We have prepared a shameful punishment for those who spend their wealth for the sake of ostentation but who have no faith in God and the last day: If any take the evil one for their intimate, what a dreadful intimate he is! And what burden would it be on them if they had faith in God and in the last day, and they spent out of what God has given them for sustenance? For God has full knowledge of them. (An-Nisa, 38-39)
In brief, what turns an act into a righteous deed is the intention behind it. If the intention is a righteous one, then the deed also becomes righteous, even if the desired result is not attained. For instance, with the intention of seeking the approval of God, a believer may work hard towards a desired end, yet his efforts may not fructify. However, this is not important; he shall still have his reward from God. Every believer should acknowledge that there is a reason why God does not always let the individual reach his goal: "It is possible that you dislike a thing which is good for you, and that you love a thing which is bad for you. But God knows, and you do not know." (Al-Baqara, 216) Only God knows if the desired end will have beneficial consequences for man.
Hence, the result of each deed always rests with God. Each task should be done solely to please Him.
As stated above, intention is the essence of a righteous deed. This is due to the fact that God is free of all needs. Consequently, He actually does not need any of the acts that His servants perform. God states the following in one of His verses:
O you men! It is you that have need of God: but God is the One free of all wants, worthy of all praise. If He so pleased, He could destroy you and replace you with a new creation. Nor is that (at all) difficult for God. (Fatir, 15-17)
He can do anything He wills when He wills it. He does not need the deeds and efforts of believers to make His religion prevail:
Do not the Believers know, that, had God (so) willed, He could have guided all mankind (to the right)? (Ar-Rad,31)
In brief, if a man does righteous deeds, it accrues to his personal benefit. Right action is surely the way to attain an eternal salvation. As the Qur' an, puts it:
If any strive (with might and main), they do so for their own souls: for God is free of all needs from all creation. (Al-Ankabut, 6)
One who says prayers, fasts, spends in the cause of God, or supports Islam, becomes himself the beneficiary. It is he himself who needs to do good works; surely he shall have forgiveness and a great reward in return.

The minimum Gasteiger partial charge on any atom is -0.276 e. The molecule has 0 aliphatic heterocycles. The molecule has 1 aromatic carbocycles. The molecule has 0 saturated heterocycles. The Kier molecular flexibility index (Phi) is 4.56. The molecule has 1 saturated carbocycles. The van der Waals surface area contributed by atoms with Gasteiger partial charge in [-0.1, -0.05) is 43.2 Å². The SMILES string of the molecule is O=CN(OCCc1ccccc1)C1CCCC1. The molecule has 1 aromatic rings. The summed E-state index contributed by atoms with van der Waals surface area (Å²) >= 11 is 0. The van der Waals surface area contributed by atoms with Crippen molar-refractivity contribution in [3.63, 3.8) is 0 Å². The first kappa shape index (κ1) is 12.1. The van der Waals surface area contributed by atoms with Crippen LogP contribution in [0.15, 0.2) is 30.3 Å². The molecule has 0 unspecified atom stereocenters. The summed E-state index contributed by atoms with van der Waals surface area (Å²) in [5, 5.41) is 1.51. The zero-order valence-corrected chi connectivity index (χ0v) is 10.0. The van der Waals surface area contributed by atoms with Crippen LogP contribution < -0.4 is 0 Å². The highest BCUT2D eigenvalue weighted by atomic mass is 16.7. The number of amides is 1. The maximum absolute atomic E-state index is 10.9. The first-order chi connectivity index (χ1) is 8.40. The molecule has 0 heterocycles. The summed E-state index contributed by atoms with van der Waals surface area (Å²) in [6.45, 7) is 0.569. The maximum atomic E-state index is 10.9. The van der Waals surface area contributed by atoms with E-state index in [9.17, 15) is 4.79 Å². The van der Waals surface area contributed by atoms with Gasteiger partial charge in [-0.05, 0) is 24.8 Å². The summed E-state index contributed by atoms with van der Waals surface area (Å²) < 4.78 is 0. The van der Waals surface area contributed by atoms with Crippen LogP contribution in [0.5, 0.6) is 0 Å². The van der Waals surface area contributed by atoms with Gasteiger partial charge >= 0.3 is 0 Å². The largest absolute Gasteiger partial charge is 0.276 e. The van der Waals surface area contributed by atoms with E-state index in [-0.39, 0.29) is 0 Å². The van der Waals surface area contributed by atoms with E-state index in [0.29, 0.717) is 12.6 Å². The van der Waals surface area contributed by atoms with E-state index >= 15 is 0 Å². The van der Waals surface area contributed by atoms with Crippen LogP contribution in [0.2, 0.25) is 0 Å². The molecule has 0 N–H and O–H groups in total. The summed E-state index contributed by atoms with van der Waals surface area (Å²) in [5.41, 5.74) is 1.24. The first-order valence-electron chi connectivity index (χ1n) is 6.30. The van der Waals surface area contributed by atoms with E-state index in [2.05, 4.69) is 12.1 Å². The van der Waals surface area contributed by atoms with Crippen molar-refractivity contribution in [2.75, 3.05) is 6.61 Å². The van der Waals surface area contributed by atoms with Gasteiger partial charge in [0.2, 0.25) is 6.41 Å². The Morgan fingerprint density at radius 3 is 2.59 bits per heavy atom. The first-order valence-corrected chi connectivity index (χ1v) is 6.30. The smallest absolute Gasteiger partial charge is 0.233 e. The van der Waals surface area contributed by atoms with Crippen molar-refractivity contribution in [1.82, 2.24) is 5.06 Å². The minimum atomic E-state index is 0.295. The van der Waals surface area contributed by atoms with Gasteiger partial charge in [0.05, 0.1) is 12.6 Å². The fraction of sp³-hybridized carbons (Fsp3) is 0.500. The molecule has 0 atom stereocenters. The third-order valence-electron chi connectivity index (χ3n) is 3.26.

For the same reason, in the presence of God, a righteous deed is acceptable only when it is the expression of a good intention:
It is not their meat nor their blood, (i.e. of camels which have been sacrificed) that reaches God: it is your piety that reaches Him: He has thus made them subject to you, so that you may glorify God for His Guidance to you and proclaim the good news to all who do right. (Al-Hajj, 37)
Therefore, while performing a righteous deed, it is of vital importance to keep oneself occupied with the remembrance of God. To this end, a believer should pray to God for the acceptance of his services. The prayer of the Prophet Abraham and Ismail sets a good example for all believers.
Remember Abraham and Isma' il raised the foundations of the House (with this prayer):"Our Lord! Accept (this service) from us: For You are the All-Hearing, the All-knowing. Our Lord! make of us Muslims, bowing to Your (Will), and of our progeny a people Muslim, bowing to Your (will); and show us our place for the celebration of (due) rites; and turn to us (in Mercy); for You are the Oft-Returning, Most Merciful. (Al-Baqara, 127-128)
The address of God to David and his people also stresses the significance of prayer, and of giving thanks to God during the performance of a righteous deed:
They worked for him as he desired (making) arches, image, basins as large as reservoirs, and cooking cauldrons fixed (in their places ) :
"Work, sons of David, with thanks ! But few of my servants are truly grateful !" (Saba, 13)
This is surely the type of service that strengthens one' s faith in God: One' s statement of "I believe" is reinforced with this service and mount to God:
"To Him mount up (all) words of purity: It is He Who exalts each deed of righteousness." (Fatir, 10)
A devoted believer who performs righteous deeds all throughout his life will surely attain the gardens of heaven and will be rewarded most generously by God in the Hereafter:
As for those who believe and do good works no burden do We place on any soul, but that which it can bear,- they will be companions of the Garden, therein to dwell (for ever). And We shall remove from their hearts any lurking sense of injury; beneath them will be rivers flowing; and they shall say: "Praise be to God, who has guided us to this (felicity): never could we have found the right path, had it not been for the guidance of God: indeed it was the truth, that the messengers of our Lord brought to us." And they shall hear the cry: "Behold! the garden before you! You have been made its inheritors, for your deeds of righteousness." (Al-Araf, 42-43)